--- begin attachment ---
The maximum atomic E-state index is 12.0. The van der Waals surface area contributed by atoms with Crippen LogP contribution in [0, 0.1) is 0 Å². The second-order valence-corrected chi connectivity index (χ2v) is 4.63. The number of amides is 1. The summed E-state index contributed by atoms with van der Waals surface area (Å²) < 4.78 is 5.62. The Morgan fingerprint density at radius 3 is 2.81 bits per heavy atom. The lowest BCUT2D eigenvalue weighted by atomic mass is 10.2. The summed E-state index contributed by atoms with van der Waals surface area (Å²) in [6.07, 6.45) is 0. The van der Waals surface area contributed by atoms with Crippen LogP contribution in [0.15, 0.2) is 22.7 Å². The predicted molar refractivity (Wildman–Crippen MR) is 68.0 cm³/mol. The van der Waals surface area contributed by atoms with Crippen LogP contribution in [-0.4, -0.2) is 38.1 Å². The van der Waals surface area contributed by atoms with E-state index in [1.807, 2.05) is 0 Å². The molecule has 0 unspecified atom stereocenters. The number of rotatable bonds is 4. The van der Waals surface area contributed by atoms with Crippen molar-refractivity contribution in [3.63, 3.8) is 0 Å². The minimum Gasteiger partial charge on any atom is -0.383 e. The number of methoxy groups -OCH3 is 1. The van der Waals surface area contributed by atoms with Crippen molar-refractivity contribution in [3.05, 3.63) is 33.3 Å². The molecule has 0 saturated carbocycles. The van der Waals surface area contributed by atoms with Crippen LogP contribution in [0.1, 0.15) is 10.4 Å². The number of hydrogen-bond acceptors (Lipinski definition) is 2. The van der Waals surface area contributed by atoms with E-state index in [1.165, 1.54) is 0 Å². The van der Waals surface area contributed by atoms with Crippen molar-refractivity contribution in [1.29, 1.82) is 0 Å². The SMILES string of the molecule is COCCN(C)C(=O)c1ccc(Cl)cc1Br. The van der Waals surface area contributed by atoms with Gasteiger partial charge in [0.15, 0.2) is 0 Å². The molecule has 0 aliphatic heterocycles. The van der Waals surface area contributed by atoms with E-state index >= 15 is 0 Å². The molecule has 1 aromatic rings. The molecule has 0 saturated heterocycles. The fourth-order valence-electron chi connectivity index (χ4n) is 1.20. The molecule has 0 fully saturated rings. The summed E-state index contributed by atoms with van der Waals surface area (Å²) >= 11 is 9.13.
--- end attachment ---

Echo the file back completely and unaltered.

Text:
The maximum atomic E-state index is 12.0. The van der Waals surface area contributed by atoms with Crippen LogP contribution in [0, 0.1) is 0 Å². The second-order valence-corrected chi connectivity index (χ2v) is 4.63. The number of amides is 1. The summed E-state index contributed by atoms with van der Waals surface area (Å²) < 4.78 is 5.62. The Morgan fingerprint density at radius 3 is 2.81 bits per heavy atom. The lowest BCUT2D eigenvalue weighted by atomic mass is 10.2. The summed E-state index contributed by atoms with van der Waals surface area (Å²) in [6.07, 6.45) is 0. The van der Waals surface area contributed by atoms with Crippen LogP contribution in [0.15, 0.2) is 22.7 Å². The predicted molar refractivity (Wildman–Crippen MR) is 68.0 cm³/mol. The van der Waals surface area contributed by atoms with Crippen LogP contribution in [-0.4, -0.2) is 38.1 Å². The van der Waals surface area contributed by atoms with E-state index in [1.807, 2.05) is 0 Å². The molecule has 0 unspecified atom stereocenters. The number of rotatable bonds is 4. The van der Waals surface area contributed by atoms with Crippen molar-refractivity contribution in [3.63, 3.8) is 0 Å². The minimum Gasteiger partial charge on any atom is -0.383 e. The number of methoxy groups -OCH3 is 1. The van der Waals surface area contributed by atoms with Crippen molar-refractivity contribution in [3.05, 3.63) is 33.3 Å². The molecule has 0 saturated carbocycles. The van der Waals surface area contributed by atoms with Crippen LogP contribution in [0.1, 0.15) is 10.4 Å². The number of hydrogen-bond acceptors (Lipinski definition) is 2. The van der Waals surface area contributed by atoms with E-state index in [1.165, 1.54) is 0 Å². The van der Waals surface area contributed by atoms with Crippen molar-refractivity contribution in [1.29, 1.82) is 0 Å². The SMILES string of the molecule is COCCN(C)C(=O)c1ccc(Cl)cc1Br. The van der Waals surface area contributed by atoms with Gasteiger partial charge in [0.15, 0.2) is 0 Å². The molecule has 0 aliphatic heterocycles. The van der Waals surface area contributed by atoms with E-state index >= 15 is 0 Å². The molecule has 1 aromatic rings. The molecule has 0 saturated heterocycles. The fourth-order valence-electron chi connectivity index (χ4n) is 1.20. The molecule has 0 fully saturated rings. The summed E-state index contributed by atoms with van der Waals surface area (Å²) >= 11 is 9.13.